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Thursday, May 12, 2016


Andrew is my nephew that many of you have read about here

Weekend fundraiser will help Enfield man get to Paralympic Games

ENFIELD — Andrew Haraghey is used to overcoming obstacles, though for his latest challenge, he’s looking to the community for help.
The 20-year-old — who has become an accomplished alpine ski racer despite having cerebral palsy that affects movement in his lower extremities — is holding a pasta dinner May 14 to raise funds to help him train to make the U.S. Paralympic Ski Team, which will compete in the 2018 Paralympic Games in PyeongChang, South Korea.
Haraghey, a graduate from Enrico Fermi High School who just finished his sophomore year at Westminster College in Salt Lake City, Utah, has been skiing competitively for five years. He has had strong showings in U.S. national skiing events, including a bronze medal finish in the slalom two seasons ago, and another bronze in the “super combined” and “super G” events this past season.
But Haraghey’s path to skiing glory was tougher than most people’s.
He was diagnosed with cerebral palsy after coming down with viral encephalitis when he was 6 months old. The disorder affected his gait and made moving around difficult. When he was about 8 years old, however, his mother, Sheryl Haraghey, took him to Ski Sundown in New Hartford and started teaching him how to ski.
Initially, he said, it was very hard for him, and he began by gripping a pole held by his mother. Over time, his balance and leg strength improved to the point where he’s now able to reach speeds of up to 80 miles per hour assisted only by poles modified with “outriggers” that look like small skis.
Haraghey said skiing at a young age likely played a role in his ability to walk unassisted today.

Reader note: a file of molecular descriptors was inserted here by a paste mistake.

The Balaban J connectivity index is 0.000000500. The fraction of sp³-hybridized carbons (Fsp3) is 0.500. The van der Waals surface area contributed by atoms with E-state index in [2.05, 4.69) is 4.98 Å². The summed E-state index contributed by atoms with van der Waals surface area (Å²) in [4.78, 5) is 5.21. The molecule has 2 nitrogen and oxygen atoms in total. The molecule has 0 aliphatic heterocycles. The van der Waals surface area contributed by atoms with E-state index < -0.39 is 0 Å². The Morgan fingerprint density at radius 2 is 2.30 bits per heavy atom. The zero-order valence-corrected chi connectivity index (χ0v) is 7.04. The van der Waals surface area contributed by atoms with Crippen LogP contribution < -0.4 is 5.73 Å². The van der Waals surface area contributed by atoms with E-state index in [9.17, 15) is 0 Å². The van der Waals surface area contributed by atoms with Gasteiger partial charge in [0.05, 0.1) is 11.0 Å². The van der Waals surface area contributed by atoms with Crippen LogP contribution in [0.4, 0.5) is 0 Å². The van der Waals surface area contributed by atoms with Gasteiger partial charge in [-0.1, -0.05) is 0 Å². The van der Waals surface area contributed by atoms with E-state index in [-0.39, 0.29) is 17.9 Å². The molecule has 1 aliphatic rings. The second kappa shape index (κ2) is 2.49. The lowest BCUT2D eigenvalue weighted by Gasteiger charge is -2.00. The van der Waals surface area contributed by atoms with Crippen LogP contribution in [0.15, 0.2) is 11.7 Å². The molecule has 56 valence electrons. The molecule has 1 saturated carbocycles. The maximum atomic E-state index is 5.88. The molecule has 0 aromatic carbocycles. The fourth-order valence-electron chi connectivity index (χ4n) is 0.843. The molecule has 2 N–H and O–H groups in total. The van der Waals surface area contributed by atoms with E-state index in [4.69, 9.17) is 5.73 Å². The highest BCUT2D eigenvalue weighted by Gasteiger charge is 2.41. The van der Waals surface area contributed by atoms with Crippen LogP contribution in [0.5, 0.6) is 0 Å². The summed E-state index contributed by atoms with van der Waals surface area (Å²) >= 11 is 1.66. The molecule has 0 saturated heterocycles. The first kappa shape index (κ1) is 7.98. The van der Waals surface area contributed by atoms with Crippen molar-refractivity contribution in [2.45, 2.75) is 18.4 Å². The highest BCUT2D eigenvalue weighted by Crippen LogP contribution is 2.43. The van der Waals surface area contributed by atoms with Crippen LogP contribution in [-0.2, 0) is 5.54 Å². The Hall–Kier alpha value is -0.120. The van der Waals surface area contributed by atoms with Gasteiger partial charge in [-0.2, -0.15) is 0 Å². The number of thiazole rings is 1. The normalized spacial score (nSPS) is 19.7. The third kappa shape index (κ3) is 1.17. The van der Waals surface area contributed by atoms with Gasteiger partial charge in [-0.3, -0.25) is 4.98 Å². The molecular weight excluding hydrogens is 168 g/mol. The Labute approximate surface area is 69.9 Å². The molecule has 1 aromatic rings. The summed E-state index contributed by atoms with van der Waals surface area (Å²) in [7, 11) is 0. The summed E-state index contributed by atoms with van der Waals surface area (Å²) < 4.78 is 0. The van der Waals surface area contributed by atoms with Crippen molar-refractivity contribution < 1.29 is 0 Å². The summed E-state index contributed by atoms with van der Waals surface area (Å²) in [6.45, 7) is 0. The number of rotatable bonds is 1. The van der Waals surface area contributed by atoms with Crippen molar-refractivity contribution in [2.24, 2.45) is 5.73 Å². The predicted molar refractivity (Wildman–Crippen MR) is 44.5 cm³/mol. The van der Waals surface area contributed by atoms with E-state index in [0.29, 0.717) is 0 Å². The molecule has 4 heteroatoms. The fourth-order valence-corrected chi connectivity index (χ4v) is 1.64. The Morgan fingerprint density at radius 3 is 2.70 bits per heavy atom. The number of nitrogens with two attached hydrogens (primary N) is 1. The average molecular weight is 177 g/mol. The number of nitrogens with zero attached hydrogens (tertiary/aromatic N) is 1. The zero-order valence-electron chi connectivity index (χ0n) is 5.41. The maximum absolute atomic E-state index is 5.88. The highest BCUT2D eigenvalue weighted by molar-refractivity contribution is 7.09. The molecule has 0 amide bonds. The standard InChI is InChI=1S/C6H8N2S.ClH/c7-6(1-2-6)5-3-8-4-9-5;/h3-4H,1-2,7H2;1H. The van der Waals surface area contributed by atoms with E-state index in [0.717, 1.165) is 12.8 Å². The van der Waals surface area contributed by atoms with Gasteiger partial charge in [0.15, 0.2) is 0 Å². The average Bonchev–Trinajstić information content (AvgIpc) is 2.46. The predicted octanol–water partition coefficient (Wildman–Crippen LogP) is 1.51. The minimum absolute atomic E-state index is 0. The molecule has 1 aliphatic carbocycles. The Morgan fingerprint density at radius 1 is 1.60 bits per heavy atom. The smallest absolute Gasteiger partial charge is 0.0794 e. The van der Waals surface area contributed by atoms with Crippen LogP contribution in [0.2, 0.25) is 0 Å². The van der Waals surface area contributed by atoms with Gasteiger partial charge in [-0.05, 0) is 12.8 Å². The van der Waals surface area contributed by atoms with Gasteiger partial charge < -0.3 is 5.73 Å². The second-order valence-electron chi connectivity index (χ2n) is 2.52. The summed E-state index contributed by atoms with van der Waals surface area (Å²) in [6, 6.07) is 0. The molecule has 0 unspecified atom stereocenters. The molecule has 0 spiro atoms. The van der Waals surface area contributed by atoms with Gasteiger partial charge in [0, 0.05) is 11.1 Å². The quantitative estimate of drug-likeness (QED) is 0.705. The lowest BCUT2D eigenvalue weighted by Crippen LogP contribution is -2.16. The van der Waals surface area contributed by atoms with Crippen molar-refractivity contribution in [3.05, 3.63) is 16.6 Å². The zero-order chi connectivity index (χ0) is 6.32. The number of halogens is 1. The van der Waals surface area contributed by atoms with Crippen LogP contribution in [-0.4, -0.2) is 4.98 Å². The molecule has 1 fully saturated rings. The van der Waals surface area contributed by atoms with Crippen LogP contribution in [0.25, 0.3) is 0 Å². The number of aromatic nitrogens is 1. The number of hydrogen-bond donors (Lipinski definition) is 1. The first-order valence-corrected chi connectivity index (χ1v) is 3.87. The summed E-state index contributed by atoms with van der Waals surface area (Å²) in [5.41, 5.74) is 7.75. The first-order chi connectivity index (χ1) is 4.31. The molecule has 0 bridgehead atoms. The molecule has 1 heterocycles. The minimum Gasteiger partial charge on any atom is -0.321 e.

“Skiing definitely made me stronger,” he said. “When I started, I wasn’t strong enough to stand on my own, but as I was skiing, over time I was steadily building strength.”
Haraghey started skiing competitively in the 2011-12 season, skiing in regional events in Connecticut, Vermont, and New Hampshire. It was at the end of that season that he set his goal for the 2018 Paralympics.
“The 2014 games would have been a stretch, but 2018 was a more realistic goal,” he said.
Following Haraghey’s success skiing, his mother wrote and illustrated a children’s book about him, called “Andrew Can Ski.” The book tells of the boy’s perseverance to become a great skier, in hopes of inspiring young people and increasing their “ability awareness.” A disability advocate and motivational speaker, Sheryl Haraghey goes into schools to tell her son’s story, and further promote awareness through her “Awareness Games” program, in which she teaches children to use adaptive sports equipment.
When he’s around, Haraghey participates in the events and tells his story firsthand.
“It’s nice to see the kids at the end of the day understand and leave with a new experience and a new way of seeing things,” he said.
Unfortunately, Haraghey recently had a setback in his quest to make the Paralympic Games. In late February, at the World Cup Finals in Aspen, Colorado, he broke his leg during a training run. Though he’s been sidelined since then, Haraghey expects to be back on the slopes in November, and said he didn’t expect the injury to impact his goal significantly.
The pasta supper will be held Saturday, May 14, at Enfield Elks Lodge 2222 located at 138 N. Maple St., from 4 to 9 p.m. Tickets are $10 per person, which includes dinner of pasta and meatballs, salad, and dessert. There also will be music and dancing, and a raffle featuring a two-day “stay-and-ski” at Mt. Snow and gift cards from local businesses.
Those interested in donating to Haraghey’s training can do so at
Haraghey said a donation of any amount would help his training, which he said is very expensive.
“It’s definitely not the cheapest sport around,” he said.
To learn more about Haraghey, go to his website
or Sheryl Haraghey’s website

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